Veterans built bridge to today’s Fil-Am community
Veterans’ Day came and went with ever-receding fanfare, but the truth is, without our veterans there wouldn’t be a Filipino American community as we know it, especially when you think about the very first vets who were part of the First and Second U.S. Army Regiment. Manned mostly by Filipino Americans from California, they were the historic Filipino regiments of WWII.
Too often that group gets conflated with the veterans in the Philippines who answered President Franklin Delano Roosevelt’s call to join the U.S. Armed Forces in the Far East (the USAFFE) with the promise of citizenship.
It was later in 1946 that the U.S. went back on its word and betrayed them in the Rescission Act. These are the men whom most people think of when they hear the term “Filipino Vets of WWII.”
We honor them, too, of course.
But I want to make sure we note the difference between the USAFFE in the Philippines, and the Filipinos on the mainland who were part of the regular U.S. Army. They got their benefits. But they had a different historical subtext.
Most of the 1st and 2nd regiment members had come from the Philippines to the U.S. in the 1920s and 1930s as “colonized” American nationals. When they arrived, they experienced a discrimination so complete that by law, they couldn’t own land, vote, or marry.
And when they found work, they were accused of stealing jobs during the Depression.
The Filipino men mostly men formed a bachelor society, just like the Chinese who came before them. But the Filipinos were slightly different. They mixed. Especially with white women. That brought on the ire and jealousy of white men, which extended the existing Anti-Asian hate toward the Chinese immigrants to Filipinos.
In the ‘20s and ‘30s, to be anti-Asian was to be anti-Filipino. Some were killed and even lynched. It was so virulent that the laws were invoked to change Filipinos status from “nationals” to “foreign aliens.” Filipinos were asked to self-deport.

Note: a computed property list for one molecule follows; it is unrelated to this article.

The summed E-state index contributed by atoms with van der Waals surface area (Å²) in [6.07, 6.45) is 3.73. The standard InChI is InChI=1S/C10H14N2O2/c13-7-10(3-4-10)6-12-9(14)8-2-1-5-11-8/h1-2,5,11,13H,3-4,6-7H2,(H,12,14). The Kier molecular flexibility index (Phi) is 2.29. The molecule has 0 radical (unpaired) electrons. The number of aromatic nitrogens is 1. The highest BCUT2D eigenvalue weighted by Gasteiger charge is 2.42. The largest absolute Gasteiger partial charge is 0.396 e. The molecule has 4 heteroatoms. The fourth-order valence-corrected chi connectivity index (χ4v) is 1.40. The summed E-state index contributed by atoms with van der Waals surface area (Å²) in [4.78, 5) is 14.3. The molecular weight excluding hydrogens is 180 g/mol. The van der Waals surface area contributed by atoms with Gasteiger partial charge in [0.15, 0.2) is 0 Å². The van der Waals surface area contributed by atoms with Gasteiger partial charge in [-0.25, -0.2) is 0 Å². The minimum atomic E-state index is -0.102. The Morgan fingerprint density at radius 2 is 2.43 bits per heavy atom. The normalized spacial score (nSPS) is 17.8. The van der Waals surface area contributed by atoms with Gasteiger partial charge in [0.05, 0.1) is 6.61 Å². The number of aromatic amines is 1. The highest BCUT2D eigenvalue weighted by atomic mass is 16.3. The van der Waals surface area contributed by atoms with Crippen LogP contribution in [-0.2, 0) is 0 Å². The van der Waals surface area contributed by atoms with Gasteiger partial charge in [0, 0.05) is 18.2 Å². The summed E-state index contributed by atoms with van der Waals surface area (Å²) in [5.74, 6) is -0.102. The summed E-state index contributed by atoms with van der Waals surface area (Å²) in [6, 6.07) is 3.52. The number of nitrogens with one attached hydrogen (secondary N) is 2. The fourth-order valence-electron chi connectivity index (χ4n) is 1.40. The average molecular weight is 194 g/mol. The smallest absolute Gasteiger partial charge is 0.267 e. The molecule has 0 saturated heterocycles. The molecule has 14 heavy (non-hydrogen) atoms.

WWII was seen as an opportunity to show allegiance to America. Many Filipino men felt that if they could prove their loyalty to America, the politics would change. So laws were passed to allow foreign nationals from the Philippines to join the Army, and that was what made the First and Second Regiments different from the other ethnic regiments.
Yes, the Army’s 442nd, the so-called “Go for Broke” Japanese Americans had something to prove, just like the Filipinos. But the Japanese Americans were American. The Filipinos in the U.S. technically were not.
Prof. Dan Gonzales, one of the first academics to emerge from the San Francisco State strike in 1968 to form the College of Ethnic Studies and dedicated Asian American and Filipino American Studies classes, joined me in conversation about these issues on my Emil Guillermo YouTube channel, Shows 177 and 178.
Vets and their war brides
Gonzales said that while some Filipinos wanted to prove their value, others were also angered by the discrimination they experienced in the U.S. For those men, the war provided a way to return to the Philippines with a real sense of service and honor.
Still, for the vast majority of the 1st and 2nd regiments, the military created the foundation of a real Filipino American community in the U.S.
Filipino American soldiers met Filipino women in Cebu, the Visayan region of the Philippines. It’s the reason there are so many mixed Filipino marriages among Visayans with the mostly Ilocano Filipinos (who represented the majority of Filipinos who came in the 1920s and 1930s).
And they took them back home to America.
The women came to be known as “War Brides,” which was both good and bad. Was it love at first sight? Or love at first soldier? For some it was a lasting union, but there was often a stigma attached to some women who were looking to escape the Philippines.
At the same time, there also was the undeniable presence of the “comfort women,” Filipino women sold into sexual slavery to serve the needs of the Japanese Army who occupied the Philippines.